Wow. Thats incredible. Sounds like a little bit of evolution in action.... You breed up a bazillion mice each year, and kill em all off with cancer, and one day you're going to hit a resistant one!
I wonder if the gene is resistant to all types of cancer, or just a particular family, or just one type... Thats the truly unfortunate thing about cancer. There isn't just 'cancer' and thats it...they are all different.
wow, interesting. Perhaps if the specific gene can be found, and with advancements in Human Genetic construction and modifications, Humans could have this Gene incorporated into their own. Perhaps (Probably atleast a century from now) Make a viral type unit, which, like a virus, injects its DNA into our own, causing us to produce viral growths and reproduce the virus itself. Yet instead of reproducing the virus that it coded into our DNA, perhaps add in the DNA necessary to create the protein(s) that make up anti-cancerous cells. Because we are not reproducing the "virus" itself, it probably would not rupture our cells as do most viruses.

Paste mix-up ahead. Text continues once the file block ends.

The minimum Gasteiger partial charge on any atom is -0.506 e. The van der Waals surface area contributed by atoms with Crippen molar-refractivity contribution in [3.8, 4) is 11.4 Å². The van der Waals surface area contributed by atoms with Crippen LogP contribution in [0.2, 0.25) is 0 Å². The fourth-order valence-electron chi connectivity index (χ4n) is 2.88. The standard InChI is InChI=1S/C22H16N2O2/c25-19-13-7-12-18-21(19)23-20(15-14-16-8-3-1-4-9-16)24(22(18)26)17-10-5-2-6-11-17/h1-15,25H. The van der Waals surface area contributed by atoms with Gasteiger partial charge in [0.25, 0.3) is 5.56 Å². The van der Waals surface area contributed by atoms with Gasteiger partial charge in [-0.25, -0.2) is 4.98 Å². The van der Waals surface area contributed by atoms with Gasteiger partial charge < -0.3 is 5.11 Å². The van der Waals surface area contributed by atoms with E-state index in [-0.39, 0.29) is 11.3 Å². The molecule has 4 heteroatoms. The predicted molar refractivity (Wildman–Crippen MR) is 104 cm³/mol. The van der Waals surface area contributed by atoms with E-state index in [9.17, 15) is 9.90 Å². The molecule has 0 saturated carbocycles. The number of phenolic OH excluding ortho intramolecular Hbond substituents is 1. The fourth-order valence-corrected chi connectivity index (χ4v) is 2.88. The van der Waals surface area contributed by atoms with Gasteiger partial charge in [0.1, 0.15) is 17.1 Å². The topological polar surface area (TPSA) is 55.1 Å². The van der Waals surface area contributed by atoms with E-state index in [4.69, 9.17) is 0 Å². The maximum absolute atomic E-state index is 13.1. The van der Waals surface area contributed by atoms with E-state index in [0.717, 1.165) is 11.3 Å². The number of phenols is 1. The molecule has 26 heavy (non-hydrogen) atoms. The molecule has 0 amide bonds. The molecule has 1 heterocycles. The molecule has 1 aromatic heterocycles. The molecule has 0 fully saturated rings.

Tell me if I made absolutely no sense there.
Oh no, you made sense, you just don't understand how you almost got the right answer. Instead of just having the virus hold the DNA though, the idea is that you put the DNA in Lytic Retroviruses. That is, viruses that are programmed not to copy themselves and burst cells, and viruses that take their own DNA (actually stoared as RNA, then reverse copied into DNA (hence 'retro-virus')) and inserts it into the cellular DNA. Thereby permanently inserting it into the organism.
This is the idea behind Gene Therapy, and is already in use. though still somewhat problematic. (our bodies have evolved many ways of avoiding viruses for a start, and secondly, there is still a lot which is out of our control.)
Wow i thought that was just theoretical BS that came out of a 10th grade honors biology I student.
So is this technology usable in the form of this cancer resistance?
Here's the PNAS paper: http://www.pnas.org/cgi/reprint/1031601100v1 ; you can get it if you have institutional access. I haven't read it yet...
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